[00:03:12] Carlo: worked with a lot of small businesses or startups that's can do you can mention some of the startups that you've worked 

[00:03:20] Rosary Coloma: with? If you're, then I have to suddenly remember everyone's business names.

[00:03:28] Cause it's been a while since currently we're like in my current academic role.

[00:03:35] Oh, okay. Yeah. 

[00:03:37] Carlo: So we're, back again. So it's still Okay. . So back at so there's a lot of the UTS and the N S W businesses like, Cross 

[00:03:53] Rosary Coloma: paths, yeah. Yeah. So some of them are not just from one uni.

[00:03:58] That's what I found. Like [00:04:00] they, they yeah, so a lot of, cuz these are very early stage startups. Startups, a lot of them are still students. There are some that are founded by alumni or co-founded, but yeah, a lot of them are young and, it's their first business, so it also won't necessarily.

[00:04:20] Be their last either. So try to build a culture of being okay with failure as well. To try and I love that. 

[00:04:30] Carlo: I love that. Yeah. I think there's a lot, I think a lot of young people now, I think there should be encouraged to actually try and Yeah. And. for not just if they fail and they give up.

[00:04:45] So I guess this, gives young entrepreneurs just to be able to try and actually if you fall, you can actually go start a new one, I yeah, 

[00:04:55] Rosary Coloma: exactly. Yeah. Yeah. Cause there's always learning, so it's never [00:05:00] wasted. 

[00:05:01] Carlo: Yeah. So working with both universities, what event in your life made you decide that you are going to start VCO Futures?

[00:05:13] Rosary Coloma: Oh, okay. I don't know if it was one singular event, but it was more of A series of things that I was noticing in particularly in that whole kind of innovation startup space. So I used to have to be in a lot of judging panels for startup pictures and stuff like that, and I was getting really frustrated by what I was seeing.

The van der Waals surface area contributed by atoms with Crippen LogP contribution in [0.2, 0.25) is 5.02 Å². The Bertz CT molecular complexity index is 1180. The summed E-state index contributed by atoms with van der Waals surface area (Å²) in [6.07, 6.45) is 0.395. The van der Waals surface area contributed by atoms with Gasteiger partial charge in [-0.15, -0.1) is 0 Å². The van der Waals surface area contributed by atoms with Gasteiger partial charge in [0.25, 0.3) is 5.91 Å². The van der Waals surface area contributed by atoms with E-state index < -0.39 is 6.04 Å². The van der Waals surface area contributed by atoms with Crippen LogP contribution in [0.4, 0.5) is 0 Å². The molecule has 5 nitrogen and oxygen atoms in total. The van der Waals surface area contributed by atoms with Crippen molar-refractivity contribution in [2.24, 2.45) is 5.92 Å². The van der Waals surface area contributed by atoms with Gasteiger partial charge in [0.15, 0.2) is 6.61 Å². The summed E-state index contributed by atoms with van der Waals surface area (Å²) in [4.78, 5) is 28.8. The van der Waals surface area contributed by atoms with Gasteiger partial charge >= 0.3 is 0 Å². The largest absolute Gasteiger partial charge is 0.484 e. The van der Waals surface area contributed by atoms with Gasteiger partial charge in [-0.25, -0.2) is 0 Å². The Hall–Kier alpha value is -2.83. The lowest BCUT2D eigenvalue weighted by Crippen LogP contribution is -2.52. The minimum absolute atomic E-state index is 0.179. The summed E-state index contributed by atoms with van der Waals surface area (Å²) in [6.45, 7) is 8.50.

[00:05:41] In that whole innovation space, I was seeing a lot of what I call like tech for tech sakes and not really solutions looking for problem. So not really solving real world problems or. More for me, not really solving meaningful [00:06:00] problems too that need to be addressed in the world. And, then that put that with my life experience.

[00:06:07] So as my mom worked at Qantas for a long time, so I grew up traveling and my parents always tried to show me, not just sure we did Disneyland and all that stuff, but also like other cultures and experiencing different cultures, seeing different, Yeah.

[00:06:30] And, I've, from a life of traveling, I've seen a lot of Bigger things that need addressing in the world. Extreme inequality, extreme poverty and, I was just getting pretty jaded by what I saw in that whole tech world. I was like this is not meaningful for me